As far as using that enterprise class equipment. I could buy it new but it isn't cheap and I would rather spend my free money on other things. I could pick up used equipment that has been retired for a decent price typically once it is end of life in a business application. However for most businesses it is end of life because updates are no longer available. So is it really better to run enterprise hardware without remediation for known exploits? I agree with the concerns with your lower end consumer grade equipment. Way too many back doors. But it isn't like you can fully escape them in the enterprise. Look at the Cisco reference above or the Intel mess that has been going on over the last few months between Spectre, Meltdown and Management Engine issues. These issues are not only at low end consumer grade equipment but also the hardware running our vShpere environment. The way I look at it is I would rather go with something more middle of the road in the "prosumer" market. Ubiquity isn't enterprise class equipment like Cisco and in a corporate environment I wouldn't deploy it, well not at least when talking their routers. I guess their long range wireless stuff is pretty good. It isn't something you are going to find walking into Walmart though either. They are not targeting home users. Maybe a SOHO if the person was more advanced that your average user but mainly your smaller offices up to 100 or so users is kind of their market. An organization without the funding for high end stuff but maybe an IT Staff of 1-2 people that are jack of all trade type people. While there is a GUI, it is pretty limited. You are better off diving into the CLI and that will scare off most average users. Most importantly there is a support system and updates come out for it without having to rely on a SMARTnet account with Cisco. Sure we may have access to that from work but technically I am talking home use. Same goes for other accounts like MSDN. Sure I have an account, but should I be spinning up servers with it at home when work pays for my subscription? Have I done it? Sure, I needed to test out something for work but didn't have time to wait for someone else to spin up a test environment for me so I built my own. It wasn't a perfect replication of the corporate environment but it got the job done and if something went boom the only thing at risk was my home environment so work was fine with me doing it. I could have probably used the evaluation version of server but it takes time to build Active Directory do I really want to go through all of that every 180 days? No, it is easier to have at least that up and running. After all that is what the dev licensing models are for. Also, Ubiquity is well known enough and used by plenty of security researchers out there in their personal networks. I am sure a lot of them have Cisco or Palo Alto equipment as well but I know the Edge Router and Edge RouterX is popular with people working in this industry so people tend to poke at it. It's feature set is also pretty darn hard to beat for $60. It is a router that is far more capable than anything in the consumer market.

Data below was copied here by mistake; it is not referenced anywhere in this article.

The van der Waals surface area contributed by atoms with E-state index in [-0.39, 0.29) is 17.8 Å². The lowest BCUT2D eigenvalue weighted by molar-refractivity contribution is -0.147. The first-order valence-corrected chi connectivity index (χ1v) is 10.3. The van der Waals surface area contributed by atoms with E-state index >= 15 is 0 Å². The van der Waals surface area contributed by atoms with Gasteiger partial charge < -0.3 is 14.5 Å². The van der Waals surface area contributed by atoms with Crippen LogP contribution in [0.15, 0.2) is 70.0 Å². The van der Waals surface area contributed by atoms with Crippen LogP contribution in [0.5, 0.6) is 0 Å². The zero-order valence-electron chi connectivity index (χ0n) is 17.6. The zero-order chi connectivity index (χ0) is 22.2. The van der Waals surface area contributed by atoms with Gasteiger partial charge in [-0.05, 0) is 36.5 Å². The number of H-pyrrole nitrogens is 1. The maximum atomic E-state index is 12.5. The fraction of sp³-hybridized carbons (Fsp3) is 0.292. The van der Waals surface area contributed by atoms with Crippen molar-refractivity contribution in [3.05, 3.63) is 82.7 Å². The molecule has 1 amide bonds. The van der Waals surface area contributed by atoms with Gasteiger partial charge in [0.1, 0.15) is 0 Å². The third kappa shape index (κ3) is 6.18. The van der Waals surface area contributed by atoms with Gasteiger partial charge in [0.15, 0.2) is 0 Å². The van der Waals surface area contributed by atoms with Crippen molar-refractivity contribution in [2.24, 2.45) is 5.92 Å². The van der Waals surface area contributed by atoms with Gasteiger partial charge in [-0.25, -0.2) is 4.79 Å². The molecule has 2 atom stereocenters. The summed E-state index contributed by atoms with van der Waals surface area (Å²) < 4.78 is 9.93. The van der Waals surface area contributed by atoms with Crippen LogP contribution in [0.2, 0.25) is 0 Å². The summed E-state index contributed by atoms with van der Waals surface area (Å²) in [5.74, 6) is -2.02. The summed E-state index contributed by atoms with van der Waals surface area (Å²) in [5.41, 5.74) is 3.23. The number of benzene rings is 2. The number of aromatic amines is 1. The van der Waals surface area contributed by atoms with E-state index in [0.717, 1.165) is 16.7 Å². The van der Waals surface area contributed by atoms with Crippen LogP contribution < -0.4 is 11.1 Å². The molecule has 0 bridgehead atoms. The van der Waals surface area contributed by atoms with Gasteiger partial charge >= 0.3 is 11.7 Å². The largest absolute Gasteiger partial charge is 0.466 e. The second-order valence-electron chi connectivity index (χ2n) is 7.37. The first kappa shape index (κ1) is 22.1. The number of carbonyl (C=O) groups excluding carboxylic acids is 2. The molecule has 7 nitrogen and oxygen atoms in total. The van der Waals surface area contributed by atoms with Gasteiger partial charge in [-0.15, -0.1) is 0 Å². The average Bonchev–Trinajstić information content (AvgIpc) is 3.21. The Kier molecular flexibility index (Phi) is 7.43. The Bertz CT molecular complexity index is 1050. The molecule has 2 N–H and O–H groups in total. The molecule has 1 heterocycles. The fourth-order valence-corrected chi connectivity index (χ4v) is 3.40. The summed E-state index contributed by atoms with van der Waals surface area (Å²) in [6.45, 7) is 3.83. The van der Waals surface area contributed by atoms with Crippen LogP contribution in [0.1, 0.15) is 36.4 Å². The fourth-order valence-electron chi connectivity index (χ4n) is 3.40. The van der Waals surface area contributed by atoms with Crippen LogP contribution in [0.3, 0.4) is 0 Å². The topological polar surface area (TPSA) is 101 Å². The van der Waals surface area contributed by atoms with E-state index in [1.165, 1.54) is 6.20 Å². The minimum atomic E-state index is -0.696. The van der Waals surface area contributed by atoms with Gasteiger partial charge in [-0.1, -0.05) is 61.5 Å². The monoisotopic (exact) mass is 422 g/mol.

As I mentioned there are layers of security that are yet to come. I mentioned switching out my consumer grade WAPs for what will most likely be Ubiquity WAPs. Not completely settled on that but 80% sure. I am not in a rush for this and am waiting a bit to see how WPA-3 pans out. There is getting to be more chatter about this recently. Not sure how much I like about it being developed behind closed doors but we don't have much choice in the matter. For now I can get by for a few months with my mix of consumer grade stuff and see how things play out. Because I am probably waiting for now, the next phase will probably be moving some equipment around. I need to move where my cable modem and router is located so that I can set up an older computer that I have set aside to run pfSense. They are currently in my livingroom and I don't want a PC chugging away with pfSense 24x7 there. I can relocate this equipment to my basement pretty easily. That will probably be a spring/summer project because I need to do some rewiring. Once that is in place, that will be the primary firewall which is a different system and platform that the router. The router will be a secondary layer of firewall with its main job really being to filter traffic between my VLANs more so than protection from the outside but it will do that as well. The management network for all switches and the router is on a separate non-routable network. Currently the only way to access the router and switch management interfaces is from a really long CAT5 cable in the livingroom that reaches where I sit watching TV. Well, I guess there is nothing stopping me from assigning that VLAN to a VM on my HyperV machine because it is connected to one of the managed switchs on a trunk port. I would have to look and see if that VLAN is on the trunk port to that machine. I could take it out on the switch side and lock that down a bit more. Then short of some form of backdoor it would be tough to get to any of my management interfaces. Well unless someone had physical access and all bets are off then.